I defend The Ultimate Fighter almost every chance I get, and it isn’t easy. But the most recent episode really tested my limits. It really made me take a look at the man in the mirror, if you know what I’m saying. Oddly enough, this dark moment of mine didn’t come as I was sitting on my couch watching grown men argue about dirty dishes and the ethical quandary of killing flies. I only thought that was the low point.
Sure, something felt wrong about that, too, and I was forced to ask myself some difficult questions about what I considered entertainment, what was a valuable use of my free time, and most importantly, what I was willing to sit through in order to see a three-minute fight.
I don’t begrudge reality show producers for making big deals out of nothing at all. It’s kind of their job description. As anyone who’s been involved in actual reality can tell you, things get pretty boring sometimes. But at the same time I have to believe that the producers of TUF know who their audience is and what they want to see, and it isn’t arguments over dishes.
The main focal point of this episode was the brewing conflict between Mac Danzig and Blake Bowman/humanity. Danzig seems like an interesting guy, but a little bit of a misanthrope and a reactionary. Of course, living in a house with all these guys can’t be a lot of fun, so it’s understandable.
You expect a reality show to play up a minor conflict. What you don’t expect is that when Paul Georgieff gets a special phone call so his mother can deliver tragic news about a death in the family, that they will make him have the conversation on speaker phone so the cameras can capture the moment. Seriously, TUF? Was that really necessary?
Now, I realize that maybe they didn’t actually tape the real call. I’ve seen the Vh1 special about the tricks of reality TV. I’m hip. But at the very least they made Georgieff reenact the moment where he learned of his teenage cousin’s death, and that’s not much better.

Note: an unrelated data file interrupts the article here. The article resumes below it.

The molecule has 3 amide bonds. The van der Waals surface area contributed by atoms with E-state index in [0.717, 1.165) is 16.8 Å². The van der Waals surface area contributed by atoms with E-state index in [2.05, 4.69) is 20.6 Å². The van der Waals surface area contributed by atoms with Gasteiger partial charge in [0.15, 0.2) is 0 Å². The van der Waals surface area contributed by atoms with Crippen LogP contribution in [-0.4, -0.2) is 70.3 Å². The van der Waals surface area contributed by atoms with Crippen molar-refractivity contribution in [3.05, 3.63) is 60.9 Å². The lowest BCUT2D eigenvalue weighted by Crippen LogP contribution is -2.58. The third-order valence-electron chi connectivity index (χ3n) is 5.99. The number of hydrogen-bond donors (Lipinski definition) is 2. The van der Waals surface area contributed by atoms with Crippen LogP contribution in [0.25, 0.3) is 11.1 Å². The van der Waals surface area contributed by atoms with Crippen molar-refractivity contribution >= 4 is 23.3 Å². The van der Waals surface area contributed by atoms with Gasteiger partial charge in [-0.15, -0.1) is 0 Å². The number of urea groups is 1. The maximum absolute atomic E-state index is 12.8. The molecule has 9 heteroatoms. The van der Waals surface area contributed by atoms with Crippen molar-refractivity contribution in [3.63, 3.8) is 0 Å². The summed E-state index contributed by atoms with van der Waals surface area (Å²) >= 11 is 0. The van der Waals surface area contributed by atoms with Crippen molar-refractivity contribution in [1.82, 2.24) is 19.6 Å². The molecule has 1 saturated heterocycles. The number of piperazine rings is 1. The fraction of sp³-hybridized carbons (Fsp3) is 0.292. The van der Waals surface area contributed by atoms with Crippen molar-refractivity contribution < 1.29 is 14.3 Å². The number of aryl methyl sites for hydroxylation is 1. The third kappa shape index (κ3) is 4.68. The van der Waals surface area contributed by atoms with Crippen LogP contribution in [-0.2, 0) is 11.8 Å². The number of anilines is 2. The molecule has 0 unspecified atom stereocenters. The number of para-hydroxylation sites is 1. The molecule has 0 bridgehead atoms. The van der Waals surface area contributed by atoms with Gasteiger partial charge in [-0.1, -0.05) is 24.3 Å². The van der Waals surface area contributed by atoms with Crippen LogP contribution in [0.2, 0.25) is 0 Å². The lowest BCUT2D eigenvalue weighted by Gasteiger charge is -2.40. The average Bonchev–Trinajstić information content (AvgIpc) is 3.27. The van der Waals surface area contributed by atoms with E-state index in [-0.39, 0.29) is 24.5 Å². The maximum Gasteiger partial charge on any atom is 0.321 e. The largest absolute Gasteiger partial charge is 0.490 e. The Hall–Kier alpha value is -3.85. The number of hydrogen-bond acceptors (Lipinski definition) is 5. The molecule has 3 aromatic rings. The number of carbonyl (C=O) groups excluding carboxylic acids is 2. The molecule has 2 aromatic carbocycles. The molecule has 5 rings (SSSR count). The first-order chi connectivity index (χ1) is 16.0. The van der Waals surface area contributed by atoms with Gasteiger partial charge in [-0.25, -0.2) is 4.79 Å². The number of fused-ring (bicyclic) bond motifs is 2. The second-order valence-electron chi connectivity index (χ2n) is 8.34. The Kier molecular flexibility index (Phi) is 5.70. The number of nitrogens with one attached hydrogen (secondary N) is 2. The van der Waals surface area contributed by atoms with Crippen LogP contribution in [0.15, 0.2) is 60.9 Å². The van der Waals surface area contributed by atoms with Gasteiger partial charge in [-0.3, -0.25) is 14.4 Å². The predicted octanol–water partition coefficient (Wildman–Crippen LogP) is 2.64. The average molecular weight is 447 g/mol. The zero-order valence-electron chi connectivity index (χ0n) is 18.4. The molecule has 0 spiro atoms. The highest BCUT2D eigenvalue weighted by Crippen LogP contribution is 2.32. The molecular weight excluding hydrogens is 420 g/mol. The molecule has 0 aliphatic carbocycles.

The hell of it is, that wasn’t even a very interesting scene. He reacted the way people in real life often do: mostly numb and inwardly sad, rather than outwardly hysterical. Of course, they made sure to get plenty of mileage out of him grappling with the decision (pun totally intended) to stay or go.
But as soon as I realized that these producers must have been loving the fact that a cast member’s relative died, solely for the easy human drama it would create, I felt a little sick. Enter my dark moment. That’s when I think I had my small-scale revelation, as I thought about how I was only sitting through this in order to watch a fight at the end.
And, predictably, the fight wasn’t anything special.
First, Georgieff attempted to suck Troy Mandaloniz into a submission grappling match, and when that didn’t yield a victory right off he decided to play Mandaloniz’s game by standing and trading punches (which Matt Hughes insisted was not the game plan). Also predictably, within a few seconds Georgieff paid for that mistake by catching a hard right on the chin that knocked him out cold. Hughes then got upset, which pleased Matt Serra to no end.
There. You happy now? Me neither. I’m going to go see if there are any Law & Order reruns on.